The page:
Sara Lee Corp., the maker of Jimmy Dean breakfast foods and Ball Park franks, gave a 2011 earnings forecast that trailed some analysts’ estimates as the U.S. economic recovery slows.
Earnings will be 93 cents to $1.02 a share in the year ending June 2011, Sara Lee said today in a statement. The average estimate of analysts in a Bloomberg survey was $1.02. Sara Lee’s forecast includes 5 cents to 7 cents a share from discontinued operations.
Sara Lee is vying with other foodmakers for sales as consumers maintain tightened budgets, with the U.S. slump abating less quickly than economists estimated. Confidence among consumers, whose spending accounts for about 70 percent of the U.S. economy, tumbled in July to its lowest level in a year.
“High unemployment rates and economic uncertainty have led consumers to spend cautiously,” Brian Weddington, a New York- based analyst at Moody’s, said in an interview. “Consumers have traded down to store brands and purchased more low-priced food. We expect these spending patterns to continue into next year, restricting revenue growth for packaged food producers.”
Last quarter, North American organic sales at Kraft Foods Inc., the world’s second-largest food company, fell 1.3 percent. The figure excludes items such as acquisitions. Kellogg Co., the largest U.S. maker of breakfast cereal, reduced its profit forecast for the year on July 29 after North American cereal sales dropped 13 percent last quarter.
In contrast, Swiss-based Nestle SA, the world’s largest food company, yesterday lifted its full-year forecast after sales rose faster than analysts anticipated in the first half. Increasing sales of Nescafe and Pure Life water in emerging markets helped fuel the gain, the company said.
Sara Lee, based in Downers Grove, Illinois, fell 10 cents to $14.37 at 4 p.m. in New York Stock Exchange composite trading. The stock has risen 18 percent this year.
Fourth-quarter earnings at Sara Lee also missed projections as commodity costs for ingredients like wheat, meat and coffee increased in the North American retail business, which accounts for more than one-fourth of sales. Sara Lee’s commodity costs will rise 15 percent this fiscal year, after a 1 percent decline in fiscal 2010, interim chief financial officer Mark Garvey said on a conference call today.
In response, Sara Lee will raise prices in “a majority of our businesses,” C.J. Fraleigh, head of the North American retail and foodservice operations, said in a telephone interview.
Excluding some items, profit was 19 cents, compared with the 21-cent average projection. Net income was $187 million, or 28 cents a share, compared with a loss of $14 million, or 2 cents, a year ago. Sales excluding foreign currency fluctuations and divestitures dropped 2.8 percent to $2.57 billion.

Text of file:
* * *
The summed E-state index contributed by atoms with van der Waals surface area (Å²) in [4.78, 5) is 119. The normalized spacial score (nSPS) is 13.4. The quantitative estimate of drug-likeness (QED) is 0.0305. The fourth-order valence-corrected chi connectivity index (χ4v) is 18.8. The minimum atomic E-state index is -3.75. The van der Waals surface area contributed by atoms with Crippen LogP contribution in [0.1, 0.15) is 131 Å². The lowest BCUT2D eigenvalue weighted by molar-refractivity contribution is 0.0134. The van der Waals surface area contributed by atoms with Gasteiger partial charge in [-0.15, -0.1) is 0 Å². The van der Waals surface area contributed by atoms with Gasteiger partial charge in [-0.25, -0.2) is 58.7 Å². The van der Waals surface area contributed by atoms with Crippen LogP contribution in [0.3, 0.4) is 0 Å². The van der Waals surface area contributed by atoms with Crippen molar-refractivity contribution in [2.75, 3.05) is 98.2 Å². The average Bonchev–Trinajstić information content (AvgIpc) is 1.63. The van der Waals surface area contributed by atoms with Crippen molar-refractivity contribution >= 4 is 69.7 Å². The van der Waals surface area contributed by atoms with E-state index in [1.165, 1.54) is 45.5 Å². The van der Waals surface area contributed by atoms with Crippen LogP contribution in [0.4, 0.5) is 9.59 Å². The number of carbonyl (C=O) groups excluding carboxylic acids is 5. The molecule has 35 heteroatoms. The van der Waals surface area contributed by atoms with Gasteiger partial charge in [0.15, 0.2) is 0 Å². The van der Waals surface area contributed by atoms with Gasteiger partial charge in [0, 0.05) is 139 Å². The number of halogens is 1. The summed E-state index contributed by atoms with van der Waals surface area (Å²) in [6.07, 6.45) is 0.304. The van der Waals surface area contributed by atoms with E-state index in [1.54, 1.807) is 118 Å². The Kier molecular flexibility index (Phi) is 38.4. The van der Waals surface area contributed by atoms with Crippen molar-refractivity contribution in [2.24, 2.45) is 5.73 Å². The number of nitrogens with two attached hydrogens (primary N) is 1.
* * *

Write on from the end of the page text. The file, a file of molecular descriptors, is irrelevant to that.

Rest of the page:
Net sales in the North American retail business rose 6.8 percent to $742 million, fueled by Jimmy Dean breakfast sandwiches and Hillshire Farm smoked sausage. International beverage sales increased 4.8 percent to $804 million, bolstered by Senseo and L’OR single-serve coffee, the company said.
Increased marketing spending and unfavorable foreign currency exchange rates will lead to little-changed or slightly declining profits in the beverage unit this fiscal year, the company said. Marketing costs for beverages rose 81 percent in the fourth quarter.
Price competition on bread hurt Sara Lee’s North American fresh bakery unit, and Fraleigh said he expects first-quarter operating income to decline as the company removes some bread items from its lineup and invests to win back customers. The company hired Bank of America Corp. to advise it on options for its North American bread unit, people familiar with the matter told Bloomberg News last month.
“I guess it makes sense to get rid of bread,” said John Baumgartner, an analyst at Telsey Advisory Group in New York. “If you have a willing buyer and the price is right, there is no sense to hang onto it.” He has a 12-month target price of $18 on the shares.
Sara Lee said this week that Brenda Barnes is resigning as chairman and chief executive officer, focusing on her health after taking leave in May to recover from a stroke.
Marcel Smits will stay on as interim CEO and James S. Crown will remain chairman during the search for a successor. Smits and Fraleigh are both contenders for the job, according to D.A. Davidson & Co. analyst Tim Ramey.